At the Burrow DyeTable #Four: Forbidden
I have to apologize for my oversights, my rushing. I like to suss things out. To dig in up to my elbows for a bit, and then stand back and think on things before I jump back in the middle again. But this requires time, and life has other ideas about what I’m supposed to be doing. I rarely find the long, meandering swaths of hours that it requires for me to fully go deep into the Fetch and dance with my creative mojo. Instead I have to steal minutes here and there and I end up hurrying through steps I’d rather linger over. I forget my camera. I forget my notebook. I lose the flowing narrative and instead piece together fragments and partial thoughts and hope for poetry.
So it was when I dyed with forbidden rice.
This bag of black rice had been sitting in my pantry for months waiting for me. I finally stole a moment for it. Haphazard. Slapdash. Hardly the way one should treat something forbidden. But that’s how it happened, and that’s what I must own.
Dyestuff: Forbidden rice
Part used: The grains of rice
Sourec: Whole Foods bulk bin
Ratio of dyestuff to fiber: 412g of rice to 38g of fiber; just under 11:1 ratio.
Yarn: Catnip Yarns Kona Superwash Worsted 38g, mordanted with 8% aluminum potassium sulfate and 7% cream of tartar. I’m not usually a big fan of superwash, because the processes used to make yarn superwash are typically not terribly sustainable, and they frequently over-process the wool and make it lose its character. This yarn, however, is absolutely scrummy. It is super, super, super soft and has a beautiful sheen. Absolutely lovely. I don’t know how they did it, but next time I need superwash, it will be Kona for sure.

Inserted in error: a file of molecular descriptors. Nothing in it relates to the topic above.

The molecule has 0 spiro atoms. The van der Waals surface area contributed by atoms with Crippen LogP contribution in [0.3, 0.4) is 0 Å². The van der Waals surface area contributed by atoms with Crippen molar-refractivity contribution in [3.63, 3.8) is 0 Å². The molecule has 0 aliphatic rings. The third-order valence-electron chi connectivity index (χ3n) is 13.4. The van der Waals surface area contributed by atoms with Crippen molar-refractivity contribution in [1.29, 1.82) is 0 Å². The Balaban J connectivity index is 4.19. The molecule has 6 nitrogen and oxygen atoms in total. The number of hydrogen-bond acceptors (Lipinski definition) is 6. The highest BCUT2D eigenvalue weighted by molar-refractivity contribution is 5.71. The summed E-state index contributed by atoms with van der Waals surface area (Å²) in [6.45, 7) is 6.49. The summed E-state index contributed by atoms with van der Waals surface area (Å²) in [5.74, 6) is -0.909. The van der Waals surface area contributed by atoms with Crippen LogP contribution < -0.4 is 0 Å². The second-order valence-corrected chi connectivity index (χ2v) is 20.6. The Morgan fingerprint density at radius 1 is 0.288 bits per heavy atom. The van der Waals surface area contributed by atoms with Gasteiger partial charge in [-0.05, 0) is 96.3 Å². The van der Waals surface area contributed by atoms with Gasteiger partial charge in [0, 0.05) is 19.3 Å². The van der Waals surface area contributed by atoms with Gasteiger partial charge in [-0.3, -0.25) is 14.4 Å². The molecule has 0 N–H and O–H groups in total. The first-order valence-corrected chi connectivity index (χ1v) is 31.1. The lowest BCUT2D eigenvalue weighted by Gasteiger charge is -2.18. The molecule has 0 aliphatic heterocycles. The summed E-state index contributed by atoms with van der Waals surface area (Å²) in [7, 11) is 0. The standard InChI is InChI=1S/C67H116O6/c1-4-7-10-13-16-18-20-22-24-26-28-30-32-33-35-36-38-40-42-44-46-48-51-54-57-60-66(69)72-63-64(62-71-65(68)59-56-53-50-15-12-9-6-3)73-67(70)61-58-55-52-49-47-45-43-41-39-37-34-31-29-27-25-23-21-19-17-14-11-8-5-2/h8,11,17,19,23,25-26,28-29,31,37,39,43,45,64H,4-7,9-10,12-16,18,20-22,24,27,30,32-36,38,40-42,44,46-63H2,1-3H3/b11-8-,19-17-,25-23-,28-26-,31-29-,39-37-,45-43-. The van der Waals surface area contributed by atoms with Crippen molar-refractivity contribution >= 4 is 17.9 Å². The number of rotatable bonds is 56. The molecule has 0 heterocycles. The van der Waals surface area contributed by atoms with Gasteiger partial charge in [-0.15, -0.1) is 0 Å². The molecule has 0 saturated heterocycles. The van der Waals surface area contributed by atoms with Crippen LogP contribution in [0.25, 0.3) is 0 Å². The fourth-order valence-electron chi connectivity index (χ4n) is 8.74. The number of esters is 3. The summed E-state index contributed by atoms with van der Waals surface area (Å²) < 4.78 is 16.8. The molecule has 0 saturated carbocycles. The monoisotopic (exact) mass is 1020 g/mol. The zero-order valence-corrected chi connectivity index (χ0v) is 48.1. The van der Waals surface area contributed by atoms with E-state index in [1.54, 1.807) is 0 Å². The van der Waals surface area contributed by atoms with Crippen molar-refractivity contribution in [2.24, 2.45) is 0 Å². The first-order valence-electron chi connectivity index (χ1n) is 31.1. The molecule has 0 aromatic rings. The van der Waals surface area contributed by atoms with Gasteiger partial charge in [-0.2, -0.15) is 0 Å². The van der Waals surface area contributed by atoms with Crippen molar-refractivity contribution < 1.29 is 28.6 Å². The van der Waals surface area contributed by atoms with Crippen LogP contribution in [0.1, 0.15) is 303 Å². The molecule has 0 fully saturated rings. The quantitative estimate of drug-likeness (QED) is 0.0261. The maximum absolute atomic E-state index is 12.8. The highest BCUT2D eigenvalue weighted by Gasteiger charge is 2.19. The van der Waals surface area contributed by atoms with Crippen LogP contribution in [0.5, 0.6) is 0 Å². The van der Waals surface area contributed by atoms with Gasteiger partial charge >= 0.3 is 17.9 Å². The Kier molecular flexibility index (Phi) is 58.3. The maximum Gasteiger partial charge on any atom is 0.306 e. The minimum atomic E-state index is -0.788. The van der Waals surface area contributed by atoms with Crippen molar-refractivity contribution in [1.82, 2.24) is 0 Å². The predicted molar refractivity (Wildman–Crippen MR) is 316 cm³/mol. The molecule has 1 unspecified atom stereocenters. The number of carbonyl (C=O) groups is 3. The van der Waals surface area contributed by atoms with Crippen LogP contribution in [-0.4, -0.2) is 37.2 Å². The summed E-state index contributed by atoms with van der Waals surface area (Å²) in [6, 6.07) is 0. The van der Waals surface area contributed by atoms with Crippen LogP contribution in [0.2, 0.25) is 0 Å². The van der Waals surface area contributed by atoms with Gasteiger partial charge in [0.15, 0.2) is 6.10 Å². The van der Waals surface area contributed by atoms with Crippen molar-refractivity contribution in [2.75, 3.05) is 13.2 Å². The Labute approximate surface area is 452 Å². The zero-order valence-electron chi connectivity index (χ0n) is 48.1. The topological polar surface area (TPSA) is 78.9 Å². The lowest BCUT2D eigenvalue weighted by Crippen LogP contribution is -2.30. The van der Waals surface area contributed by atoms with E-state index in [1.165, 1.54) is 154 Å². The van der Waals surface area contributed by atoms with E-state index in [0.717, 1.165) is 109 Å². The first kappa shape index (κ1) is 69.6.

Extraction: I soaked the rice in tapwater overnight (about 10-12 hours). Pretty much just like I’d do black beans. Didn’t measure pH. Gasp!
Dyebath: I strained out all the rice through a colander and reserved the liquid. It didn’t seem to have as much particulate in it as black bean juice does, so I did not bother with ladling the liquid off the top of the bowl and instead used all of it. I put the dyebath and yarn in a stainless steel bucket and left it outside.
After roughly 40 hours, I rinsed the skein in plain water and hung it to dry.
The results? A colour I like to call Sickly Lavendar. Or Lavendar Lite. Or Maybe One Day I’ll Grow Up and Become A Real Lavendar!
It’s got a couple spots that lean toward blue. The overal colour is a little mottled, which actually makes the effect more interesting, I think. After doing this experiment, I went on Ravelry and did a search to see if anyone has played with black rice. A few people talked about it, but I only saw one actual result, and it was a very pretty deep lavendar-blue. The difference? She didn’t treat it like black beans at all—-she simmered hers! Clever! I’m thinking about getting more rice and either overdyeing this skein or dyeing a new skein with the hot technique to see the difference.
It’s been fun these last months playing with dyes from foodstuffs. It makes me look at everything I eat with an eye for the potential dye hidden under the surface…
Live happy, dye happy!